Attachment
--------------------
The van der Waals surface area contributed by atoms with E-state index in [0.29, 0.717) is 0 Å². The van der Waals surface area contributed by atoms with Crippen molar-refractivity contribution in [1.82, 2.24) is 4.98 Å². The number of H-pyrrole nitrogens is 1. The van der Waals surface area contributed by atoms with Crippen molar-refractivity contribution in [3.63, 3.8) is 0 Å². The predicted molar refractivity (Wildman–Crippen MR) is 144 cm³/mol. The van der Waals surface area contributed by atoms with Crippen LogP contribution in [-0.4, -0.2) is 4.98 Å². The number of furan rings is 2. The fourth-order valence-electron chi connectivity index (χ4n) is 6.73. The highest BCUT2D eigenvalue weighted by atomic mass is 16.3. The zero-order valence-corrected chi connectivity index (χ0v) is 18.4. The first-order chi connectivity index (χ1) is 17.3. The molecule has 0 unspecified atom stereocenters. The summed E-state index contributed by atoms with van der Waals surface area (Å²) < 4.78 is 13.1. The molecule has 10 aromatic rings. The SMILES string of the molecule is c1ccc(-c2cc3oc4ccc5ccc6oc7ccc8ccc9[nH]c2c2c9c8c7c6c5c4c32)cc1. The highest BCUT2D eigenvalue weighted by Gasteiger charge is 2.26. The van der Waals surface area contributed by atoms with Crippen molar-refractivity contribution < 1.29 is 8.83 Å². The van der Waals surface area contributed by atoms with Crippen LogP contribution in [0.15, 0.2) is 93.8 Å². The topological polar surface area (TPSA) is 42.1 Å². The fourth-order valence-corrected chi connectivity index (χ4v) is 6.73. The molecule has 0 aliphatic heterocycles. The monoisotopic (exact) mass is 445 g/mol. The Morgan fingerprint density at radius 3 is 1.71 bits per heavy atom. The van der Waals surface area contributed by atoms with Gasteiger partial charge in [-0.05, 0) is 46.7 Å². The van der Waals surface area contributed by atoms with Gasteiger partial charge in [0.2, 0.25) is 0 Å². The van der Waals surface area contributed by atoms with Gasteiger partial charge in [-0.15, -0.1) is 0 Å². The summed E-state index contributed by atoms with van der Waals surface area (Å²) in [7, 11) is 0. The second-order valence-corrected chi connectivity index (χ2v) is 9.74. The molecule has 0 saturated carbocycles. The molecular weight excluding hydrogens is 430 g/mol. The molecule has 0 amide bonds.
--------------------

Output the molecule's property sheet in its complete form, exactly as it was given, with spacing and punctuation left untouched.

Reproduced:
The van der Waals surface area contributed by atoms with E-state index in [0.29, 0.717) is 0 Å². The van der Waals surface area contributed by atoms with Crippen molar-refractivity contribution in [1.82, 2.24) is 4.98 Å². The number of H-pyrrole nitrogens is 1. The van der Waals surface area contributed by atoms with Crippen molar-refractivity contribution in [3.63, 3.8) is 0 Å². The predicted molar refractivity (Wildman–Crippen MR) is 144 cm³/mol. The van der Waals surface area contributed by atoms with Crippen LogP contribution in [-0.4, -0.2) is 4.98 Å². The number of furan rings is 2. The fourth-order valence-electron chi connectivity index (χ4n) is 6.73. The highest BCUT2D eigenvalue weighted by atomic mass is 16.3. The zero-order valence-corrected chi connectivity index (χ0v) is 18.4. The first-order chi connectivity index (χ1) is 17.3. The molecule has 0 unspecified atom stereocenters. The summed E-state index contributed by atoms with van der Waals surface area (Å²) < 4.78 is 13.1. The molecule has 10 aromatic rings. The SMILES string of the molecule is c1ccc(-c2cc3oc4ccc5ccc6oc7ccc8ccc9[nH]c2c2c9c8c7c6c5c4c32)cc1. The highest BCUT2D eigenvalue weighted by Gasteiger charge is 2.26. The van der Waals surface area contributed by atoms with Crippen molar-refractivity contribution < 1.29 is 8.83 Å². The van der Waals surface area contributed by atoms with Crippen LogP contribution in [0.15, 0.2) is 93.8 Å². The topological polar surface area (TPSA) is 42.1 Å². The fourth-order valence-corrected chi connectivity index (χ4v) is 6.73. The molecule has 0 aliphatic heterocycles. The monoisotopic (exact) mass is 445 g/mol. The Morgan fingerprint density at radius 3 is 1.71 bits per heavy atom. The van der Waals surface area contributed by atoms with Gasteiger partial charge in [-0.05, 0) is 46.7 Å². The van der Waals surface area contributed by atoms with Gasteiger partial charge in [0.2, 0.25) is 0 Å². The van der Waals surface area contributed by atoms with Gasteiger partial charge in [-0.15, -0.1) is 0 Å². The summed E-state index contributed by atoms with van der Waals surface area (Å²) in [7, 11) is 0. The second-order valence-corrected chi connectivity index (χ2v) is 9.74. The molecule has 0 saturated carbocycles. The molecular weight excluding hydrogens is 430 g/mol. The molecule has 0 amide bonds.